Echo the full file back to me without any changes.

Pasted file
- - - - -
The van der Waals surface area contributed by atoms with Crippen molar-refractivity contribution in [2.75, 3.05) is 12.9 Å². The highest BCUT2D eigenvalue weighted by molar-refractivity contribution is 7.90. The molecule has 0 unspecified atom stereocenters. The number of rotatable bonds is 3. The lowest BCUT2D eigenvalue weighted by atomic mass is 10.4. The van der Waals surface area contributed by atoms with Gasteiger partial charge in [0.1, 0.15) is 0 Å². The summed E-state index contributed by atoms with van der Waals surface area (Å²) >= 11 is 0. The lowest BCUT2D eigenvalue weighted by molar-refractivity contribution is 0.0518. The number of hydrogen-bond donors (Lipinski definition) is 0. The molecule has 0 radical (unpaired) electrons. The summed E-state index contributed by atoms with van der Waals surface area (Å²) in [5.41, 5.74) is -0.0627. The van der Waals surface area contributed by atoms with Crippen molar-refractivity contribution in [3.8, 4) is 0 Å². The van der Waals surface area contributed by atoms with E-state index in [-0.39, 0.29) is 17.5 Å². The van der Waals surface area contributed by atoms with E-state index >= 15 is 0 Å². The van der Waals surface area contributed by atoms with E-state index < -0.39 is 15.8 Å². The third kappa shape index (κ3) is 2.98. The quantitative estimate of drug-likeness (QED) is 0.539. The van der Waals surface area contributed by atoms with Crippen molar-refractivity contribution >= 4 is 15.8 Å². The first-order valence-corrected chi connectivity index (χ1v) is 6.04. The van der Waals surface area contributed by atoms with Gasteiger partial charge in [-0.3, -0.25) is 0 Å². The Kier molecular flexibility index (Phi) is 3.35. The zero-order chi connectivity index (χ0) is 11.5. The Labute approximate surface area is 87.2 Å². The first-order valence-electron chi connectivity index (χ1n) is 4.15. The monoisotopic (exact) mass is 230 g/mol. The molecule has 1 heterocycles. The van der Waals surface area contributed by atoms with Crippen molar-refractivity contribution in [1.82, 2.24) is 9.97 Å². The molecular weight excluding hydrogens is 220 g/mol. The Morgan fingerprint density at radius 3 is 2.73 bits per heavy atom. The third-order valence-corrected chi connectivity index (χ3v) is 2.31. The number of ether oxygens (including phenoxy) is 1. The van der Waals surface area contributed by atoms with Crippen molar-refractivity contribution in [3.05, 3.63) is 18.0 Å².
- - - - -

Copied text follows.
The van der Waals surface area contributed by atoms with Crippen molar-refractivity contribution in [2.75, 3.05) is 12.9 Å². The highest BCUT2D eigenvalue weighted by molar-refractivity contribution is 7.90. The molecule has 0 unspecified atom stereocenters. The number of rotatable bonds is 3. The lowest BCUT2D eigenvalue weighted by atomic mass is 10.4. The van der Waals surface area contributed by atoms with Gasteiger partial charge in [0.1, 0.15) is 0 Å². The summed E-state index contributed by atoms with van der Waals surface area (Å²) >= 11 is 0. The lowest BCUT2D eigenvalue weighted by molar-refractivity contribution is 0.0518. The number of hydrogen-bond donors (Lipinski definition) is 0. The molecule has 0 radical (unpaired) electrons. The summed E-state index contributed by atoms with van der Waals surface area (Å²) in [5.41, 5.74) is -0.0627. The van der Waals surface area contributed by atoms with Crippen molar-refractivity contribution in [3.8, 4) is 0 Å². The van der Waals surface area contributed by atoms with E-state index in [-0.39, 0.29) is 17.5 Å². The van der Waals surface area contributed by atoms with E-state index >= 15 is 0 Å². The van der Waals surface area contributed by atoms with E-state index < -0.39 is 15.8 Å². The third kappa shape index (κ3) is 2.98. The quantitative estimate of drug-likeness (QED) is 0.539. The van der Waals surface area contributed by atoms with Crippen molar-refractivity contribution >= 4 is 15.8 Å². The first-order valence-corrected chi connectivity index (χ1v) is 6.04. The van der Waals surface area contributed by atoms with Gasteiger partial charge in [-0.3, -0.25) is 0 Å². The Kier molecular flexibility index (Phi) is 3.35. The zero-order chi connectivity index (χ0) is 11.5. The Labute approximate surface area is 87.2 Å². The first-order valence-electron chi connectivity index (χ1n) is 4.15. The monoisotopic (exact) mass is 230 g/mol. The molecule has 1 heterocycles. The van der Waals surface area contributed by atoms with Crippen molar-refractivity contribution in [1.82, 2.24) is 9.97 Å². The molecular weight excluding hydrogens is 220 g/mol. The Morgan fingerprint density at radius 3 is 2.73 bits per heavy atom. The third-order valence-corrected chi connectivity index (χ3v) is 2.31. The number of ether oxygens (including phenoxy) is 1. The van der Waals surface area contributed by atoms with Crippen molar-refractivity contribution in [3.05, 3.63) is 18.0 Å².